Progressive mottled hyperpigmentation of skin is noted over exposed parts with aging, but there is no photosensitivity. Abnormal and delayed dentition is noted and associated skeletal abnormalities such as dystrophic clavicles and coxa valga, with joint contractures and a ‘horse-riding’ stance also observed.

It has to be differentiated from other aging syndrome like Werner’s syndrome (adult progeria) which usually presents between 14 and 18 years of age with short stature, immature sexual development, cataract, glaucoma, and sclerodermatous changes, Cockyane’s syndrome manifested as facial erythema in butterfly distribution, photosensitivity, ocular defects, and a “micky mouse” appearance with disproportionately large hands and feet and protruding ears, Rothmund-thomson syndrome appears between 3 and 6 months of age with poikilodermatous skin, photosensitivity, and cataract.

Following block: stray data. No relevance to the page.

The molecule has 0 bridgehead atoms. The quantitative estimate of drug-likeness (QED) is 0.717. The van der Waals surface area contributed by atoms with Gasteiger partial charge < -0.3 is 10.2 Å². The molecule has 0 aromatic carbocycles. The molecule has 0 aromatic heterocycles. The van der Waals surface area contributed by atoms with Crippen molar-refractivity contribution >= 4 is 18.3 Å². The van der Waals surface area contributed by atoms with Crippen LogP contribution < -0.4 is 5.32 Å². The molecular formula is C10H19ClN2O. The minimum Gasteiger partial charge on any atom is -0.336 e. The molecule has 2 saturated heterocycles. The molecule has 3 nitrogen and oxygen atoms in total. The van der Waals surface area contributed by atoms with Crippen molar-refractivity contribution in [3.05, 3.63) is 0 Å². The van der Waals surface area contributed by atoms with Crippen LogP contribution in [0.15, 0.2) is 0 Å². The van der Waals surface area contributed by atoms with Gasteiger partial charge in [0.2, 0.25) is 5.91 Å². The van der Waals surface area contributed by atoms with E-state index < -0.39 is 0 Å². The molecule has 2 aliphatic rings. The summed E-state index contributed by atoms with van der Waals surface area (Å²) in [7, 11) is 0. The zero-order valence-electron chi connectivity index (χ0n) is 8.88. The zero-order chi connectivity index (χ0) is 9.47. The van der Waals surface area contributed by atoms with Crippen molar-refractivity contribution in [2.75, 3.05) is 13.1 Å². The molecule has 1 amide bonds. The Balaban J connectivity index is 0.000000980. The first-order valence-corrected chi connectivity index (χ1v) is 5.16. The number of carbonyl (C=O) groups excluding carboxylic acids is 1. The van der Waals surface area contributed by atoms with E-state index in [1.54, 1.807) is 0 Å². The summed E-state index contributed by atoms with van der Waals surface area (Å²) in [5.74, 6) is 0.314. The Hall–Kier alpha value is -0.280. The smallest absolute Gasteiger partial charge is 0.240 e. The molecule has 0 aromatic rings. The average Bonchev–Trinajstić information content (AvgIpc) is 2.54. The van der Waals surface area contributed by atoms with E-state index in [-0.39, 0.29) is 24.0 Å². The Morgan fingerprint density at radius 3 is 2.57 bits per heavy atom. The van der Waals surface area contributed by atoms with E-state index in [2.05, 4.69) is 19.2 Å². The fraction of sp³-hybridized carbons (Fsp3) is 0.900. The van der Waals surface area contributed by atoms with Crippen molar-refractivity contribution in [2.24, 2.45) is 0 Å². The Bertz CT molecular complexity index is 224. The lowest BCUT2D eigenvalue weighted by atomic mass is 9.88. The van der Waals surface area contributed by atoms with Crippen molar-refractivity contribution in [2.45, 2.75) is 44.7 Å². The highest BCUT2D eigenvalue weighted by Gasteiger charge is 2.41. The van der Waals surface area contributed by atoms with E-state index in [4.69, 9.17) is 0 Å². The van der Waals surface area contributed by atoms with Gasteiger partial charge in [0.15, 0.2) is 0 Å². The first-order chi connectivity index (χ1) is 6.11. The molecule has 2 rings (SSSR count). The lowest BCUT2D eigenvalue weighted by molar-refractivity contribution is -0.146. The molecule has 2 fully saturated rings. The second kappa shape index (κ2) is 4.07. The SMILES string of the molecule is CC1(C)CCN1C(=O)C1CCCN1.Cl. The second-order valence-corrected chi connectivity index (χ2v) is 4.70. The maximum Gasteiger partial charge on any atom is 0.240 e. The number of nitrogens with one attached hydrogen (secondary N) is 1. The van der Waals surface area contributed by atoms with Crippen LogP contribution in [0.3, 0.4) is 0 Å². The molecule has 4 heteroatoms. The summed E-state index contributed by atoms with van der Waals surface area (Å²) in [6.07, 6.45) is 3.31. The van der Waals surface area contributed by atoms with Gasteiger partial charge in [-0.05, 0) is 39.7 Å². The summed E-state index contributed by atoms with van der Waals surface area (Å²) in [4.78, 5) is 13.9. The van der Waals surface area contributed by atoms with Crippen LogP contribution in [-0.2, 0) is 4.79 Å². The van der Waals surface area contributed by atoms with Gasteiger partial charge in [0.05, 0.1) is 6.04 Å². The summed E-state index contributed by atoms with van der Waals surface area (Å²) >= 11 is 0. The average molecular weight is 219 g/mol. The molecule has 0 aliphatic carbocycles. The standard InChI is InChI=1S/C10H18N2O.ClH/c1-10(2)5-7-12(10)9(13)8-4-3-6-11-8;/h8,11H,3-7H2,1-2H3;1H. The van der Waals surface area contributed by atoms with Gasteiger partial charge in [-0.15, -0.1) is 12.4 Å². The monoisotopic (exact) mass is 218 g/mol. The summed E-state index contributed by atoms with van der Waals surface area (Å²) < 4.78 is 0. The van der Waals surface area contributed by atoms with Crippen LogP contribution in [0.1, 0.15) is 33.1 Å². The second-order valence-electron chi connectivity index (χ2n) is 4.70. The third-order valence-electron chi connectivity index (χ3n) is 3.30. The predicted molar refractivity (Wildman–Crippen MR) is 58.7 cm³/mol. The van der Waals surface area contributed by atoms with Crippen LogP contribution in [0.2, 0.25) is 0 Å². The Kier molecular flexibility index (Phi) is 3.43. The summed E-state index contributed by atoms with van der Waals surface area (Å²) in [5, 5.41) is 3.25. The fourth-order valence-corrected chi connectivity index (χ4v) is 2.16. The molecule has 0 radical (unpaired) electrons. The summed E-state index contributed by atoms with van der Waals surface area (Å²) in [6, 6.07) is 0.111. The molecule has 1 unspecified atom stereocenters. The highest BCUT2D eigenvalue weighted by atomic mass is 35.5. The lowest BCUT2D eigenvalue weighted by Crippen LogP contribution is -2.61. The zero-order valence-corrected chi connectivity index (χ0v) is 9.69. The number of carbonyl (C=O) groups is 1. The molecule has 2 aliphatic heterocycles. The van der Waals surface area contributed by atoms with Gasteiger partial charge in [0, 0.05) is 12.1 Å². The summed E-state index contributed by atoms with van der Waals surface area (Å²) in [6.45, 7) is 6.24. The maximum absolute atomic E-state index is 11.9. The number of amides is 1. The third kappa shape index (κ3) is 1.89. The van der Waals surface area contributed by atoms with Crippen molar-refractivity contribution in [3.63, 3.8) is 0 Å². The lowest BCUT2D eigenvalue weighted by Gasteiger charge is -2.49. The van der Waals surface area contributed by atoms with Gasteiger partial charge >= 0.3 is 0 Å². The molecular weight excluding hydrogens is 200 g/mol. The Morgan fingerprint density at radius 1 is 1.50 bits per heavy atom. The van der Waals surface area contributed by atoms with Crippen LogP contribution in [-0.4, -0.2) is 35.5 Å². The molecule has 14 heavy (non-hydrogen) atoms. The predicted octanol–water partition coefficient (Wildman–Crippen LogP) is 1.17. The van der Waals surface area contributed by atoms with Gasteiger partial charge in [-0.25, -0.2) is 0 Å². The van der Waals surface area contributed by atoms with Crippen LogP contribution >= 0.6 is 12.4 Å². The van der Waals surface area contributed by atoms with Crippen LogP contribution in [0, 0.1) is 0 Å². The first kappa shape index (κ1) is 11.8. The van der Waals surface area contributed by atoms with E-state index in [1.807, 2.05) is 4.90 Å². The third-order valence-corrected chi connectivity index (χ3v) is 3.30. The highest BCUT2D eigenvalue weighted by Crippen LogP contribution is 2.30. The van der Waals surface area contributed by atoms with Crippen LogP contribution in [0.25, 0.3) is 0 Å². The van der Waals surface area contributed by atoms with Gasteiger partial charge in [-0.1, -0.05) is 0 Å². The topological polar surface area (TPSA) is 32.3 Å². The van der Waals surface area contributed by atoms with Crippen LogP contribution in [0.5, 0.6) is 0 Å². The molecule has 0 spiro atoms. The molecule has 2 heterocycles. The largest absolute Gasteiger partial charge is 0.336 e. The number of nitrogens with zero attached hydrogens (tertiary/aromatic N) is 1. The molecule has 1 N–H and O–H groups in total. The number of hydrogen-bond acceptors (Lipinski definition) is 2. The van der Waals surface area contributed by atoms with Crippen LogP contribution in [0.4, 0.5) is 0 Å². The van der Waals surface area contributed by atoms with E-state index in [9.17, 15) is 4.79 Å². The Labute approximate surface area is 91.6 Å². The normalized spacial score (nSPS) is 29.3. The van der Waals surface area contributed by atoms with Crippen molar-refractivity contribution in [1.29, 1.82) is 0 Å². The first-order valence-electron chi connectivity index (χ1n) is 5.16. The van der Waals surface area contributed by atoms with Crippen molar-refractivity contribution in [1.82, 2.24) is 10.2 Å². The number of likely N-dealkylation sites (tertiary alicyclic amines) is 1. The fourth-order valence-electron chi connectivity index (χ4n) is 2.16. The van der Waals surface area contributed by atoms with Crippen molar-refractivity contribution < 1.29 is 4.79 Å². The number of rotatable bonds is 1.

Our patient had retarded growth and accelerated aging since 2yrs of age, with typical facial features except for presence of eyebrows and scalp hair, short stature, sclerodermatous changes in skin, loss of subcutaneous fat and atrophy of skin and muscles, radiological features of osteopenia with features of left ventricular failure in electrocardiogram.

Complications include atherosclerosis, angina attacks, cerebrovascular accidents, osteoporosis, pathological fractures and dental anomalies.

Treatment is mainly symptomatic. Long term follow up of patient is required to observe skeletal and cardiovascular changes. Main aim of treatment is to control diabetes, osteoporosis and atherosclerotic changes. Low dose aspirin is used prophylactically to control ongoing atherosclerosis. Pravastatin and bisphosphonates like zoledronic acid to prevent atherosclerosis and osteoporosis is under trial. A phase II trial of lonafarnib, a farnesyl transferase inhibitor, in progeria is currently ongoing in USA [4].